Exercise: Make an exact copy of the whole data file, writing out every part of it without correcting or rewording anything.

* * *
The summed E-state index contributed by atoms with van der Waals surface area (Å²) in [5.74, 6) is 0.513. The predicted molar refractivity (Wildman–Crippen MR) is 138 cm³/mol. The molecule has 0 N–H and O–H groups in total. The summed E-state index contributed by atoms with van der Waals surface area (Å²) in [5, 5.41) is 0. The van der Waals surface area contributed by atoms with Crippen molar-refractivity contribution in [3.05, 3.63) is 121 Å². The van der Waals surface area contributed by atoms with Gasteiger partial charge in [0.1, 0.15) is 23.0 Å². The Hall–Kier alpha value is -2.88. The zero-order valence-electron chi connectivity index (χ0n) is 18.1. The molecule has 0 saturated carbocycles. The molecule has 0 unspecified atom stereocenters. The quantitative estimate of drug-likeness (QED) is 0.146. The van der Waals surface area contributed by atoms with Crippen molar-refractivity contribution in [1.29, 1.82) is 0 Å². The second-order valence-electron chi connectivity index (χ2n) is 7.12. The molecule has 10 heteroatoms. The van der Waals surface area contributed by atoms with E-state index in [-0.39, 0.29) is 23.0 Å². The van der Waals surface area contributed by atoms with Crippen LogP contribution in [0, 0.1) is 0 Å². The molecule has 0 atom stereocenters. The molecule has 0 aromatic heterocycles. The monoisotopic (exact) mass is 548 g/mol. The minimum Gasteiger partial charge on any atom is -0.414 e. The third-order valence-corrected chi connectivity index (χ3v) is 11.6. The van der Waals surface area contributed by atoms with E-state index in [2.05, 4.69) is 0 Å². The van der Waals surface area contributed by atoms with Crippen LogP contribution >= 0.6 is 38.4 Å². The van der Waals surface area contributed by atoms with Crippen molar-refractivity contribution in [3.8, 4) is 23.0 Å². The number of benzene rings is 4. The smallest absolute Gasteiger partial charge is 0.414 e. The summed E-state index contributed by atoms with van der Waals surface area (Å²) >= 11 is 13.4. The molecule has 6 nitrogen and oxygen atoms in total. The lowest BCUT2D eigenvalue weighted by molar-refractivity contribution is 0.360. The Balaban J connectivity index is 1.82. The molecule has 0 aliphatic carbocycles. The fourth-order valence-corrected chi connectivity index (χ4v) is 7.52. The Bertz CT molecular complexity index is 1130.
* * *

The summed E-state index contributed by atoms with van der Waals surface area (Å²) in [5.74, 6) is 0.513. The predicted molar refractivity (Wildman–Crippen MR) is 138 cm³/mol. The molecule has 0 N–H and O–H groups in total. The summed E-state index contributed by atoms with van der Waals surface area (Å²) in [5, 5.41) is 0. The van der Waals surface area contributed by atoms with Crippen molar-refractivity contribution in [3.05, 3.63) is 121 Å². The van der Waals surface area contributed by atoms with Gasteiger partial charge in [0.1, 0.15) is 23.0 Å². The Hall–Kier alpha value is -2.88. The zero-order valence-electron chi connectivity index (χ0n) is 18.1. The molecule has 0 saturated carbocycles. The molecule has 0 unspecified atom stereocenters. The quantitative estimate of drug-likeness (QED) is 0.146. The van der Waals surface area contributed by atoms with Crippen molar-refractivity contribution in [1.29, 1.82) is 0 Å². The second-order valence-electron chi connectivity index (χ2n) is 7.12. The molecule has 10 heteroatoms. The van der Waals surface area contributed by atoms with E-state index in [-0.39, 0.29) is 23.0 Å². The van der Waals surface area contributed by atoms with Crippen LogP contribution in [0, 0.1) is 0 Å². The molecule has 0 atom stereocenters. The molecule has 0 aromatic heterocycles. The monoisotopic (exact) mass is 548 g/mol. The minimum Gasteiger partial charge on any atom is -0.414 e. The third-order valence-corrected chi connectivity index (χ3v) is 11.6. The van der Waals surface area contributed by atoms with E-state index in [2.05, 4.69) is 0 Å². The van der Waals surface area contributed by atoms with Crippen LogP contribution >= 0.6 is 38.4 Å². The van der Waals surface area contributed by atoms with Crippen molar-refractivity contribution in [3.8, 4) is 23.0 Å². The number of benzene rings is 4. The smallest absolute Gasteiger partial charge is 0.414 e. The summed E-state index contributed by atoms with van der Waals surface area (Å²) >= 11 is 13.4. The molecule has 6 nitrogen and oxygen atoms in total. The lowest BCUT2D eigenvalue weighted by molar-refractivity contribution is 0.360. The Balaban J connectivity index is 1.82. The molecule has 0 aliphatic carbocycles. The fourth-order valence-corrected chi connectivity index (χ4v) is 7.52. The Bertz CT molecular complexity index is 1130.